What should be our attitude as Christians to the diverse faiths of our neighbors in our society in which we live?

         Is it right for Christians to continue to hold to the conviction that Jesus Christ is the only way to Godthe only mediator between God and man?

         If Jesus is the only Savior, what about the millions of people who lived before Jesus was born?

         If Jesus is the Lord, does it mean Supreme Venerable Sovereign (太上老君), Buddha, Krishna or others are not?

The responses of Christian community to these questions fall into three categories; or in other words, there are generally three contemporary theologies of religion: the pluralism of John Hick, the inclusivism of Karl Rahner and the exclusivism of Lesslie Newbigin. Charles Van Engen notices by 1992 this three-part typology had become common currency among evangelicals.[16]There are different proposals trying to establishing the forth theology of religion among evangelical circles.[17]

John Hick is the representative of religious pluralism. In 1973 Hick called for a paradigm shift in thinking about religion in his book God and the Universe of Faiths. He suggested that each of worlds religions should be viewed as different human responses to one divine Reality. . .[18] The fullest development of Hicks views can be found in An Interpretation of Religion published fifteen years later. In An Interpretation of Religion Hick presents a comprehensive theory that attempts to explain all religious phenomena. Hick refers to his theory as a pluralistic hypothesis. Hicks hypothesis is that all religions are culturally conditioned responses to the same Real from within variant ways of being human.[19]

While acknowledging the pluralists concern for those who have no opportunity to respond to the direct message of Jesus and Christianity, Evangelicals believe that a more open way to salvation as held by pluralists is unbiblical tenets, therefore, reject pluralism.[20]

Inclusivism is that position which affirms the salvific presence of God in non-Christian religions while still maintaining that Christ is the definitive and authoritative revelation of God.[21] This view is both an acceptance and a rejection of the other religions. On the one hand it accepts the spiritual power and depth manifest in them, so that they can rightly be considered as possessing elements of divine light and truth. On the other hand, it rejects them as not being sufficient for salvation apart from Christ, for Christ alone is Savior. To be inclusive is to believe that all truth, Christian and non-Christian, belongs ultimately to Christ.[22] The most able spokesperson for this view was the Roman Catholic theologian, Karl Rahner.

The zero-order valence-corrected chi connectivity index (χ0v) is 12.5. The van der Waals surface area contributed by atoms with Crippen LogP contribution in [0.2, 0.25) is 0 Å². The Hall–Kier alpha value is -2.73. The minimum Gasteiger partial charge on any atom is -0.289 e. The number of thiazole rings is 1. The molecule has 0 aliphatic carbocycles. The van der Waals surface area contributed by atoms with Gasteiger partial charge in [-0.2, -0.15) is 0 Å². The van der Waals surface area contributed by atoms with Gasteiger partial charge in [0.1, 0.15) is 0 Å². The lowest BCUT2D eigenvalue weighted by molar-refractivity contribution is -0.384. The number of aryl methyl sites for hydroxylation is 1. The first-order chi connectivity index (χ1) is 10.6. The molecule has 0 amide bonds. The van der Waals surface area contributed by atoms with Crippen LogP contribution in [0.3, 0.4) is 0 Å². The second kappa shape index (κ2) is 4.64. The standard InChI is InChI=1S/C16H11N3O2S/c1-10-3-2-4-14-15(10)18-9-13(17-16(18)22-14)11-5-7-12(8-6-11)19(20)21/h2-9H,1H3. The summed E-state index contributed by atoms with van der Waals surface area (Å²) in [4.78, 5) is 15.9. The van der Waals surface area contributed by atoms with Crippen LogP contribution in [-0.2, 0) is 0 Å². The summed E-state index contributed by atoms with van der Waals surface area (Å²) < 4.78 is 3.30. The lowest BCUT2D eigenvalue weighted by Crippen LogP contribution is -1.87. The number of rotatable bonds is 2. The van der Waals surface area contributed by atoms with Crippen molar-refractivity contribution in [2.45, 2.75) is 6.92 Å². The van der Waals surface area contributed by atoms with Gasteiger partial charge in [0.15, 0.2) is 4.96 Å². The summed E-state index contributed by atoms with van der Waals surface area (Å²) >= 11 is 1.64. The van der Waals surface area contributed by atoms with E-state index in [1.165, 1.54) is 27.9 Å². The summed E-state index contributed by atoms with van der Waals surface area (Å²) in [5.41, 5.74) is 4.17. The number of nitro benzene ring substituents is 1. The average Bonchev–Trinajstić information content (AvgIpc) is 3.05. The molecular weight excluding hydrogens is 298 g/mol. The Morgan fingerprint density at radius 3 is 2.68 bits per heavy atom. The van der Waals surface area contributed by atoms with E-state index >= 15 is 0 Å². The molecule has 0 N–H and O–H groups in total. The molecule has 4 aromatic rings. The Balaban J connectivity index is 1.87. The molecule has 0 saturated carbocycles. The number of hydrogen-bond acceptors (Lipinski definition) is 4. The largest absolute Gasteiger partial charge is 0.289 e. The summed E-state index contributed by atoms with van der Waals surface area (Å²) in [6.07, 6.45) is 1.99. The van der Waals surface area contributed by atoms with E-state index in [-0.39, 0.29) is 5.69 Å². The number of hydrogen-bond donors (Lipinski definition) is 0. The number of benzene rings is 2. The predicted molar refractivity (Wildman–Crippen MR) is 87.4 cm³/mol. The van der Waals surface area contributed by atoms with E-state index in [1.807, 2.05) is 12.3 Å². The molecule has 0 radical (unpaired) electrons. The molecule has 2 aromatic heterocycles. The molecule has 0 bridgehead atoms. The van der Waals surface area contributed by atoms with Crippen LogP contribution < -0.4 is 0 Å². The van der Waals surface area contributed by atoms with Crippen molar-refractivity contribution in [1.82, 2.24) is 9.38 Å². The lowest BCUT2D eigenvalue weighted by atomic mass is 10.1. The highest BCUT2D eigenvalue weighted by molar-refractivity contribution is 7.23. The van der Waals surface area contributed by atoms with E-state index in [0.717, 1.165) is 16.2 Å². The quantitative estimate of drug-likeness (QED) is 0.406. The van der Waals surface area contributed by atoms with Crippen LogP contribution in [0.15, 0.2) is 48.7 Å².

Ebbie Smith thus evaluates inclusivism,

More than pluralists, inclusivists base their views on biblical material and on theological foundations. While some evangelicals question much of their biblical interpretations, one must affirm their use of biblical and theological materials. The primary points of departure between inclusivist and exclusivist views rest on the teachings of universally accessible salvation, the viability of general revelation, the possibility of salvation in other religons, anonymous Christians, and postmodem evangelism. These concepts remain unacceptable to exclusivists.[23]

The third view is exclusivism. Not only there are many variations of this position, but there are many spokesperons. Among the most notable in the last century were Samuel Zwemer, Hendrik Kraemer, W. A. Vissert Hooft, and Lesslie Newbigin.[24]

This view relates salvation and/or liberation exclusively to one particular tradition, so that it is an article of faith that salvation is restricted to this one particular community, the rest of humankind being either left out of account or explicitly excluded from the sphere of salvation.[25] It answers the question Is Jesus the only Savior? with an uncompromising and unqualified yes, rests on two foundational convictionsJesus is the only Savior, and only explicit faith in Christ leads to salvation.[26]

Smith continues to give his evaluation of exclusivism from the standpoint of faithfulness to biblical and theological truth.

Exclusivists should not declare other religions as evil or of no worth. Neither should they give the impression of not caring about the fate of the unevangelized. Exclusivists, nevertheless, find no biblical promise for salvation apart from explicit faith in the message of the historical Christ.

Their belief in objective, biblical revelation, in the basic doctrines of Christianity, and in what appears to them clear teachings on the finality of Christ and salvation in Him push them to reject both pluralism and inclusivism. These same beliefs push them to maintain their commitment to exclusivistic views.[27]

VI. Religion and religions: a Biblical Perspective

To Bible believing Christians, scholarly discussions can be informative and valuable provided they are in harmony with the teachings of the Bible. We see light in each position above, but are not completely satisfied with anyone of them.

At final analysis, all religions are ways of life. In other words, there is religion as long as there is life. The Bible starts with the creation of heavens and the earth in the context that a war broke out in heaven. The Bible ends with the final eradication of sin and all that goes with it, fallen angels, sinners and sin-affected heavens and earth and everything in them.

After the creation work is finished, God made the Sabbath, a day of rest and worship, for man (Gen. 2:1-3). To worship God and enjoy His holy Sabbath was the first thing Adam and Eve did, after Adam named all the animals, and they married.

In answering to Jobs questions, God said to him,

Gird up now thy loins like a man; for I will demand of thee, and answer thou me.

Where wast thou when I laid the foundations of the earth? declare, if thou hast understanding.

Who hath laid the measures thereof, if thou knowest? or who hath stretched the line upon it?

Whereupon are the foundations thereof fastened? or who laid the corner stone thereof;

When the morning stars sang together, and all the sons of God shouted for joy?

Job 38:3-7